Constable, Charles H.
Born: 1817-07-06 Chestertown, Maryland
Died: 1865-10-09 Effingham, Illinois
Charles Constable studied law at the University of Virginia. In April 1840, Constable moved to Mt. Carmel, Illinois, to practice law. In 1846, he was elected to the Illinois Senate. In 1847, he opposed Abraham Lincoln as counsel in the famous Matson slave case. He was a delegate to the Illinois constitutional convention of 1848. Originally a Whig, Constable switched to the Democratic Party in 1854. In 1856, he was a presidential elector and cast his ballot for James Buchanan. In June 1861, he won election as judge of the Fourth Judicial Circuit in Illinois. During the Civil War, Constable was an anti-war Democrat. In March 1863, Judge Constable refused to allow testimony against two defendants accused of desertion from the Union Army and released them. When news of the release reached army headquarters in Indianapolis, Indiana, Henry B. Carrington dispatched troops to arrest Constable and hold him in Indianapolis. Constable stood trial in the U.S. Circuit Court in Springfield, Illinois, where Judge Samuel Treat dismissed the charges. Constable died while traveling as a circuit court judge.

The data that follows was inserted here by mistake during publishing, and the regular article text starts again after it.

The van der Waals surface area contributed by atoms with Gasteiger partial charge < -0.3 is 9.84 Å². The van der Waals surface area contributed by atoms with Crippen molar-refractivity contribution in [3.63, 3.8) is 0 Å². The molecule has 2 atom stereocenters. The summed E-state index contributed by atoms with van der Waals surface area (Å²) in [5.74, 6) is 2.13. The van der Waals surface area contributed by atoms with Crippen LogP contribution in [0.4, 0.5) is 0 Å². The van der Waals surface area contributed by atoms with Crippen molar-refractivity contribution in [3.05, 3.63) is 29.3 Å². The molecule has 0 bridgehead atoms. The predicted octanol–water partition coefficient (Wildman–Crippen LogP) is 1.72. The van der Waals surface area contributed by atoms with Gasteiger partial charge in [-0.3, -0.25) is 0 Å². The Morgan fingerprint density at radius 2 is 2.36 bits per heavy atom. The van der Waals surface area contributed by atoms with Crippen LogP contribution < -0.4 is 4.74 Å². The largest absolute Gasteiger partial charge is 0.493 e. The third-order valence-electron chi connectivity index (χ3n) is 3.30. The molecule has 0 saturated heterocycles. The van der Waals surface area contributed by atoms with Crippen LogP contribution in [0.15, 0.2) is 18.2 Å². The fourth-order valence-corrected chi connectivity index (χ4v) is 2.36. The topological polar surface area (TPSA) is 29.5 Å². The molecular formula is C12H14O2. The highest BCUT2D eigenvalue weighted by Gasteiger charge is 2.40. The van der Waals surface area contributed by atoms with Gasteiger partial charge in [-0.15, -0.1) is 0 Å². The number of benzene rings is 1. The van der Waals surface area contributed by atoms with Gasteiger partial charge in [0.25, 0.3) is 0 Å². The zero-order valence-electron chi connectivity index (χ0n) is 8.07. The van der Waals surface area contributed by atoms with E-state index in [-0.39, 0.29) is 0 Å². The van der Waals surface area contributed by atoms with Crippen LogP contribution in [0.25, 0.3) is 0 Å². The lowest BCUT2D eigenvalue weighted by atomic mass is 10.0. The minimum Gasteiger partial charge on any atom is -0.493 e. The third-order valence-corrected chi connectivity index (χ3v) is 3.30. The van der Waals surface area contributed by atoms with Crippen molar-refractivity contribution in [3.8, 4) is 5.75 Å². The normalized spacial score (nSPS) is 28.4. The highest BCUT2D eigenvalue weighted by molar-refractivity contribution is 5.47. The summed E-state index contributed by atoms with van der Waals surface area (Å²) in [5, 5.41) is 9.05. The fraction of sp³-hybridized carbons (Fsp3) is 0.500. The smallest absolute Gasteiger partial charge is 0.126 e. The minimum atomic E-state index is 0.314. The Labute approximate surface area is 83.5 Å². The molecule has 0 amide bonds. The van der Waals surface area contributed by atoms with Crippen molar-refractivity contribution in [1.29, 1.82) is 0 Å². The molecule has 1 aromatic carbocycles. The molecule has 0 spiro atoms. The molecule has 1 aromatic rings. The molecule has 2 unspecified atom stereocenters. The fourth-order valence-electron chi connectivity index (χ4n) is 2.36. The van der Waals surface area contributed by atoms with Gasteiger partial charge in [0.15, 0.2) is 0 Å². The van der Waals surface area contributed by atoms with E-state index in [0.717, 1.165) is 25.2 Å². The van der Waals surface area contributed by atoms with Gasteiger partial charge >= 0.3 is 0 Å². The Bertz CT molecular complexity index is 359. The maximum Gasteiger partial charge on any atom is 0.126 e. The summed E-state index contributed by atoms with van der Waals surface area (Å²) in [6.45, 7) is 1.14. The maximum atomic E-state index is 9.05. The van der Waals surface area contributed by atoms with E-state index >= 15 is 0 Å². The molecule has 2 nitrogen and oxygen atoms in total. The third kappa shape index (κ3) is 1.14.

John J. Duff, A. Lincoln: Prairie Lawyer (New York: Bramhall House, 1960), 136; William Henry Perrin, ed., History of Crawford and Clark Counties, Illinois (Chicago: O. L. Baskin, 1883), 291-92; Newton Bateman and Paul Selby, eds., Historical Encyclopedia of Illinois and History of Sangamon County (Chicago: Munsell, 1912 ), 1:117; Stephen E. Towne, “‘Such Conduct Must Be Put Down’: The Military Arrest of Judge Charles H. Constable during the Civil War,” Journal of Illinois History 9 (Spring 2006), 43-62.